Another case where the use of unique, hard to guess mail addresses reveals a problem with data security. This time the co-victim and/or offender is the Yellow Pages Group.

Let’s start with the boring but still somewhat amusing part of the history:

  • September 23, 1010: I create a tracking address and use it to set up a “free” listing for one of my businesses at
  • November 11, 2010: Yellow Pages Group sends a promotional email to the tracking address, trying to get me to move to a paid service. When I stop laughing, I unsubscribe and receive a confirmation message. We’re done, right? Wrong!
  • January 17, 2011: I receive a message – in French promoting YPG services. I create a mail filter marking all communications to my tracking address as read. Note to YPG: unsubscribe. un-sub-scribe. This means STOP sending mail. Duh.
  • April 28 and May 2nd, 2011: more mail, unnoticed until recently thanks to the mark-as-read rule. In hindsight, this is too bad, because “Get a personalized Web site for less than $2 a day” would have given me a good hard laugh. $60/month for a basic template-customized site? That makes text message charges look cheap! Oh, wait, YPG has its roots in Bell, doesn’t it? That sure explains a lot!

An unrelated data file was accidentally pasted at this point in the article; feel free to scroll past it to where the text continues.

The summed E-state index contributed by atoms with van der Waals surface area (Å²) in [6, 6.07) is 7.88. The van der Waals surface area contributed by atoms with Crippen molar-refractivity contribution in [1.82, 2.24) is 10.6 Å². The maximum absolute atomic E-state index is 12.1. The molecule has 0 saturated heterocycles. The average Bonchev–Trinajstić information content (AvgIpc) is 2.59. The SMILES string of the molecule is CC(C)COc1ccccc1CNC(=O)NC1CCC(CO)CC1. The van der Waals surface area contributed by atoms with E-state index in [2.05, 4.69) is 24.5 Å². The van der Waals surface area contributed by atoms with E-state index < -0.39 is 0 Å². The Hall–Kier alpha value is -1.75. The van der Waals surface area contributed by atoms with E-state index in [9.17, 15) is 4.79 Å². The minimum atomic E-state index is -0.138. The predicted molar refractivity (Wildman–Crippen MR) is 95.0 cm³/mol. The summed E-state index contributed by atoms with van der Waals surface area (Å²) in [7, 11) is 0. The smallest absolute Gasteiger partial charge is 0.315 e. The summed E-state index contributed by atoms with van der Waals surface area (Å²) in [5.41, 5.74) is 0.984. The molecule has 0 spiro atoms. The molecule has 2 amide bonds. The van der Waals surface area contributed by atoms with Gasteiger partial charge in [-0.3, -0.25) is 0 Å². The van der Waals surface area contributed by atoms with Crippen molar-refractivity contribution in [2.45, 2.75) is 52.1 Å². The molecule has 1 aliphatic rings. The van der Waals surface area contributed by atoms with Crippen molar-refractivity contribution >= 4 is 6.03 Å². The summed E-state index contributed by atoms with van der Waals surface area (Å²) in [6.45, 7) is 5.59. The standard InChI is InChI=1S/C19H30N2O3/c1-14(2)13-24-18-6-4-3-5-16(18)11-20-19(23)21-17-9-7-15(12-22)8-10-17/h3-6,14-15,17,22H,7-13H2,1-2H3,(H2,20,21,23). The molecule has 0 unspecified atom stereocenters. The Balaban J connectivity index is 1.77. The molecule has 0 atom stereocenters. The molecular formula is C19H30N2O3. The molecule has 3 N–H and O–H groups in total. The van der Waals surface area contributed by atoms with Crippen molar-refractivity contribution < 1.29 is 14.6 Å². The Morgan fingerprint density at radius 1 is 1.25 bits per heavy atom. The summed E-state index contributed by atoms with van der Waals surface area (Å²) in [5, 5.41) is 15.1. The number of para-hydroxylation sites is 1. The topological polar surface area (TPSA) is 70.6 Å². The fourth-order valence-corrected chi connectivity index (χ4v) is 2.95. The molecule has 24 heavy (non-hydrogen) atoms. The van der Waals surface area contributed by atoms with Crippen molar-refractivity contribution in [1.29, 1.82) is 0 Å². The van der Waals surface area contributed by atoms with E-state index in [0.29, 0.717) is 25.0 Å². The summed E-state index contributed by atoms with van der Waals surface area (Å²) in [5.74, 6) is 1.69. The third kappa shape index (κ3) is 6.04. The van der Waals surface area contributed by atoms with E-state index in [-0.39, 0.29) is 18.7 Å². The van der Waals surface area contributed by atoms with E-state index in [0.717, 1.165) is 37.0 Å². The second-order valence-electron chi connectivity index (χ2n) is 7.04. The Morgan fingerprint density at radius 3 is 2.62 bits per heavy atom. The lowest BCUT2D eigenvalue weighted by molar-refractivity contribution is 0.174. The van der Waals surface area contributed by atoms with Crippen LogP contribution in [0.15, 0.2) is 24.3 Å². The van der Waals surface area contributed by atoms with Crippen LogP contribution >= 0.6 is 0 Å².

Yesterday May 14, 2012 this unique address, which is made from a contraction of “Yellow Pages” and five random characters – essentially un-guessable – gets “FREE participation to win an IPAD 3 16GB WI-FI !” from

Bing! A Crime has been Committed!

I wish it was obvious which crime it was, but the possibilities include:

  • Lousy data security, which means some external party managed to mine their database(s). This from a company who wants you to entrust them with your web site. Yeah, right.
  • Internal theft. Someone who had access to the data accepted payment for making a copy of it. I’m sure there will be an internal investigation, YPG will come clean with a full public disclosures and the appropriate charges will be laid. Yeah, right.
  • YPG sold the data to someone. Data they don’t have a right to use. We can expect a comment full of evasive passive voice that attempts to disclaim responsibility. Meanwhile, they’d never do that with the rest of the data under their control. I mean this is their data, they’re very, very extra special trustworthy and would never sell information in their customer’s databases. Yeah, right.

But my bet is they just hope this post stays on some ranter’s back-water blog. So be it.

We’ll see. I’ll post copies/scans of anything that comes in.